The Marchman by Nigel Tranter

A well crafted historical novel about John Maxwell, warden of the west march in the middle and latter half of the sixteenth century. The story of a man’s life in pros form.

The Debatable Land by Graham Robb

The Debatable Land, that “lost world between Scotland and England”, is part travelogue, and part history of “the bloodiest region in Great Britain, fought over by Henry VIII, Elizabeth I and James V”. Fighting is as much part of the land, as it is the people who called it home.


The Border Reiver by Nick Christofides

Feels like a Tory take on class conflict.

There’s a class conflict at the heart of the plot that reminds me a little of Terry Nation’s seventies virus thriller “Survivors”. Nation’s bad guys are all working class union leaders, imposing their collectivist ideas on the middle class survivors of the apocalypse.

Christofides takes a similar tack, as we follow his salt of the earth landowner, battling to protect his family against the ruthless socialists imposing their land reforms, and trying to steel his ancestral home.

I’m not entirely sure how any of this links to the Border Reivers, other than the location of the story. For me the reivers analogy stretches thin under the weight of contemporary political reality. When the riding families were active, raiding across the border lands of Northumberland and Cumbria, they fought and feuded, murdered and robbed, to survive harsh conditions. They were organised and ruthless, the mafia before the mafia was a thing, demanding protection from raiding, taking hostages and extorting ransoms. As likely to take up arms and fight for the King as against him. From the things I’ve read on the subject the reivers were less the lone wolf and more of a pack animal.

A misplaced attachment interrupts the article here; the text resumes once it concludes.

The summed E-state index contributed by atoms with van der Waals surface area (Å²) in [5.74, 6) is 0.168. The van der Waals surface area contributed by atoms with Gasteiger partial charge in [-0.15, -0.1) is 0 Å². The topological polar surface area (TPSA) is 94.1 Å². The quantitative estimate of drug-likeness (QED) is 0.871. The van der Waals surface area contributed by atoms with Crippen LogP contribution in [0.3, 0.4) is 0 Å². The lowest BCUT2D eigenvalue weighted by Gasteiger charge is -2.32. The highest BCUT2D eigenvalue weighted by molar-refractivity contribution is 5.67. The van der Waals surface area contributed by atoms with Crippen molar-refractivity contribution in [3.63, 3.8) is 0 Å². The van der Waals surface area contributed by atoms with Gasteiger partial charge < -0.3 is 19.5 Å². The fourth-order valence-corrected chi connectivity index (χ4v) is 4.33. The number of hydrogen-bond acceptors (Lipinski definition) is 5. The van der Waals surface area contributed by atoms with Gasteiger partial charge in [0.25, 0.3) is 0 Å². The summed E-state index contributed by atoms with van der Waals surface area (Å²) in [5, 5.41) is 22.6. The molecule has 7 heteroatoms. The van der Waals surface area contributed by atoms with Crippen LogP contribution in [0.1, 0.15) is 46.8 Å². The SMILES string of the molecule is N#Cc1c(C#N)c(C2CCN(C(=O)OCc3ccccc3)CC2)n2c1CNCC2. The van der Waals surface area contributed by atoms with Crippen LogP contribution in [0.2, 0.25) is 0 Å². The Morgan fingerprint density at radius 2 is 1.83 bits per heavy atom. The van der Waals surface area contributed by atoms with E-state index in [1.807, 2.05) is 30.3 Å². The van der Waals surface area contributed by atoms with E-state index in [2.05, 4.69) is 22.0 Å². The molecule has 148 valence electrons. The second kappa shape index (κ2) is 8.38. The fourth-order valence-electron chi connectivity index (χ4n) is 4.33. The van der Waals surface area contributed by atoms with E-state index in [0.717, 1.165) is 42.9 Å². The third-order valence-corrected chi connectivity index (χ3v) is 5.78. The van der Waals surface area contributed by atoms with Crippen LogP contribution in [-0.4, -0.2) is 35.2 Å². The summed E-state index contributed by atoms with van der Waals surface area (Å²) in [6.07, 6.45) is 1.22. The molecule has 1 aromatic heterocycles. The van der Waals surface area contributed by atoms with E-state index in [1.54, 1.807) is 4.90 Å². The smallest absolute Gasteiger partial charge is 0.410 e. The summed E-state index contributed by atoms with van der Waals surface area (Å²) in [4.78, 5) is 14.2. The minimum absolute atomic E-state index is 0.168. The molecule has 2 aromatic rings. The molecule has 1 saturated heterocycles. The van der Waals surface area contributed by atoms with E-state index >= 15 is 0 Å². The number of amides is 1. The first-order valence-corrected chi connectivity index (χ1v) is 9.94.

All of that aside, it’s a well written thriller that keeps you reading, and I liked it.

Shake Loose the Border by Robert Low

Third instalment chronicling the misadventures of the one-armed Batty Coalhouse, seasoned mercenary, sometime bounty hunter, explosives specialist, and all-round maker of trouble. The last in an engaging trilogy of books that brings a wider historical context to the mythology of the Border Reivers.

Burning the Water by Robert Low

The second thrilling instalment of the trilogy is n interesting take on reiver legends, managing to place their history and battles in a wider historical context, from Michelangelo to the Mary Rose. In this instalment Batty Coalhouse is offered the chance to take revenge on the man who took his arm, the mercenary Maramaldo.


A Dish of Spurs by Robert Low

One of the more interesting fictions I’ve read about the border reivers, a place and time where vendetta and revenge are a way of life. The one-armed Batty Coalhouse is hired by fifteen-year-old Mintie Henderson, to avenge the murder of her father.

The Candlemass Road by George MacDonald Fraser

Lady Margaret Dacre’s inheritance, on the English border with Scotland, is under threat from the “outlaw riders and feuding tribes of England’s last frontier” the border reivers. George MacDonald Fraser, the great historian of the reivers, brings a certain authenticity to a story of life among the lawless territory.

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